Theozymes are theoretical catalysts, constructed by computing the optimal geometry for transition state stabilization by model functional groups. They may be used to quantitate the relative stabilization of reactants and transition states by biological and non-biological catalysts. Theozymes have been used to address many interesting problems in catalysis.

The following picture shows a typical theozyme bound to transition states relevant to peptide hydrolysis by HIV protease. This theozyme (along with many others that have been used to elucidate the mechanisms of various biological catalysts) is discussed in the Current Opinion in Chemical Biology review listed below.



In this next picture, the crystallographically-determined array of functional groups around an ammonium-N-oxide hapten in a catalytic antibody active site is compared to a theozyme predicted to bind tightly to this hapten and the transition states it mimics. This prediction was made years before any structural information was known, yet the congruence between the predicted and observed structures is striking! This demonstration of the potential of theozymes for catalyst design is described in detail in the book chapter listed below.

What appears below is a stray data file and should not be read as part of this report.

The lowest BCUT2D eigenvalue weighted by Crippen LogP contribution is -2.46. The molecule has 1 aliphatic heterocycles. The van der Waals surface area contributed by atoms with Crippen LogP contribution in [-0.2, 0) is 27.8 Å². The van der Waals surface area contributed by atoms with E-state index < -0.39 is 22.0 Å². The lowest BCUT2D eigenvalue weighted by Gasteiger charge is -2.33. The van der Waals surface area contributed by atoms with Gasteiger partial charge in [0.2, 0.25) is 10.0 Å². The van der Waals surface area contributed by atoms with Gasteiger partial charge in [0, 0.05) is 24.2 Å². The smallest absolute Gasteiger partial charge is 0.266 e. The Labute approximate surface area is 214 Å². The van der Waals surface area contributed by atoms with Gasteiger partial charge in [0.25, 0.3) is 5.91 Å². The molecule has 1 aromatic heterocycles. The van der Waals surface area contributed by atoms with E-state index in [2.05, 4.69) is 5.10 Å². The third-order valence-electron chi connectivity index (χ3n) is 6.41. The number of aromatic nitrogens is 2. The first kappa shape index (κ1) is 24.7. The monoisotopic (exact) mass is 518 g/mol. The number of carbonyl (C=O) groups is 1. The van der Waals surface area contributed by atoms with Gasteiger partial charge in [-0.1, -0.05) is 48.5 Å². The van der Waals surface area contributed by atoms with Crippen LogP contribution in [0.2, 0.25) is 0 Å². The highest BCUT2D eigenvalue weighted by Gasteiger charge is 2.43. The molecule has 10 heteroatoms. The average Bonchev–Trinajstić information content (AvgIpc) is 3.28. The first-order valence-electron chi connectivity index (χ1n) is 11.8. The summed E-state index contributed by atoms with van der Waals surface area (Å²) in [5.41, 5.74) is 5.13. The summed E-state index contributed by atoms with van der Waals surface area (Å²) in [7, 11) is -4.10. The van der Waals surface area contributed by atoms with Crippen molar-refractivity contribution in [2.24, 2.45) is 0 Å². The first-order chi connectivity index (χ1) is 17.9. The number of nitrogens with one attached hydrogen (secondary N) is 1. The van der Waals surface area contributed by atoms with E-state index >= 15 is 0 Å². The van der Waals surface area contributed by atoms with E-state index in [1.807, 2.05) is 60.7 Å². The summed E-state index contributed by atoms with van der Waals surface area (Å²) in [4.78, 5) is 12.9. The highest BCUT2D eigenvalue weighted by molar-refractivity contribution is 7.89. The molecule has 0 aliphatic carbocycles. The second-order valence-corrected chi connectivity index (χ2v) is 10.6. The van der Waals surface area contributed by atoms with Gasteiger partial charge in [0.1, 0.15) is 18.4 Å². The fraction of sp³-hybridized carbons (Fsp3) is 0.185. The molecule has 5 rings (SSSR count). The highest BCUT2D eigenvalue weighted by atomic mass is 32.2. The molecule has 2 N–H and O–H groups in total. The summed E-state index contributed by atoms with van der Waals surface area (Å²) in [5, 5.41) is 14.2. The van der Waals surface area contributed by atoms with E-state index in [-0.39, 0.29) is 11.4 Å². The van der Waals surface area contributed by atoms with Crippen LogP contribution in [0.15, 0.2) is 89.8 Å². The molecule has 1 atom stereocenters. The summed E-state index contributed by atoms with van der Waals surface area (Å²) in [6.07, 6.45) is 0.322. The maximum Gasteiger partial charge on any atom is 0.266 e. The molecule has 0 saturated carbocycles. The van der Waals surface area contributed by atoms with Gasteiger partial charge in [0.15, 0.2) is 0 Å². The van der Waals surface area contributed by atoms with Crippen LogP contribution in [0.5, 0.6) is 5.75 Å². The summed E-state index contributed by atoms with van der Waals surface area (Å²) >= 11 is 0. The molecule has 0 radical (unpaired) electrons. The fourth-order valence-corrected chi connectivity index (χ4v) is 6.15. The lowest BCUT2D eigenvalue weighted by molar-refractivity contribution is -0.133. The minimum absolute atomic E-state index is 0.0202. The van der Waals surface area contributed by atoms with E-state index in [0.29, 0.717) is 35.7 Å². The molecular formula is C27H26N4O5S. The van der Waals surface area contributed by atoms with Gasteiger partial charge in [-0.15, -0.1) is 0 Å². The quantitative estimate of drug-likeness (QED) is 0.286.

This final picture shows the computed structures of a bis-ammonium theozyme complexed to the reactant and transition state for the decarboxylation of a carboxybenzisoxazole. This recent application of the theozyme technique is described in the third paper listed below.



Tantillo, D. J.; Chen, J.; Houk, K. N. Curr. Op. Chem. Biol. 1998, 2, 743-750: "Theozymes and Compuzymes: Theoretical Models for Biological Catalysis"

Tantillo, D. J.; Houk, K. N.: "Theozymes and Catalyst Design" In Stimulating Concepts in Chemistry, Wiley-VCH: Weinheim, Germany, 2000, pp.79-88.

Ujaque, G.; Tantillo, D. J.; Hu, Y.; Houk, K. N.; Hotta, K.; Hilvert, D. J. Comp. Chem. 2002, 24, 98-110: "Catalysis on the Coastline: Theozyme, Molecular Dynamics, and Free Energy Perturbation Analysis of Antibody 21D8 Catalysis of the Decarboxylation of 5-Nitro-3-Carboxybenzisoxazole," part of a special issue honoring Dr. Peter A. Kollman.

Bojin, M. D.; Tantillo, D. J. J. Phys. Chem. A 2006, 110, 4810-481: "Nonclassical Carbocations as C-H Hydrogen Bond Donors"

Tantillo, D. J. Org. Lett. 2010, 12, 1164-1167: "How an Enzyme Might Accelerate an Intramolecular Diels-Alder Reaction - Theozymes for the Formation of Salvileucalin B"

Bezer, S.; Matsumoto, M.; Lodewyk, M. W.; Lee, S. J.; Tantillo, D. J.; Gagne, M. R.; Waters, M. L. Org. Biomol. Chem. 2014, 12, 1488-1494: "Identification and Optimization of Short Helical Peptides with Novel Reactive Functionality as Catalysts for Acyl Transfer by Reactive Tagging"

Freund, G.; O'Brien, T.; Vinson, L.; Carlin, A.; Yao, A.; Mak, W. S.; Tagkopoulos, I.; Facciotti, M. T.; Tantillo, D. J.; Siegel, J. B. ACS Chem. Biol. 2017, 12, 2465-2473: "Elucidating Substrate Promiscuity within the FabI Enzyme Family"



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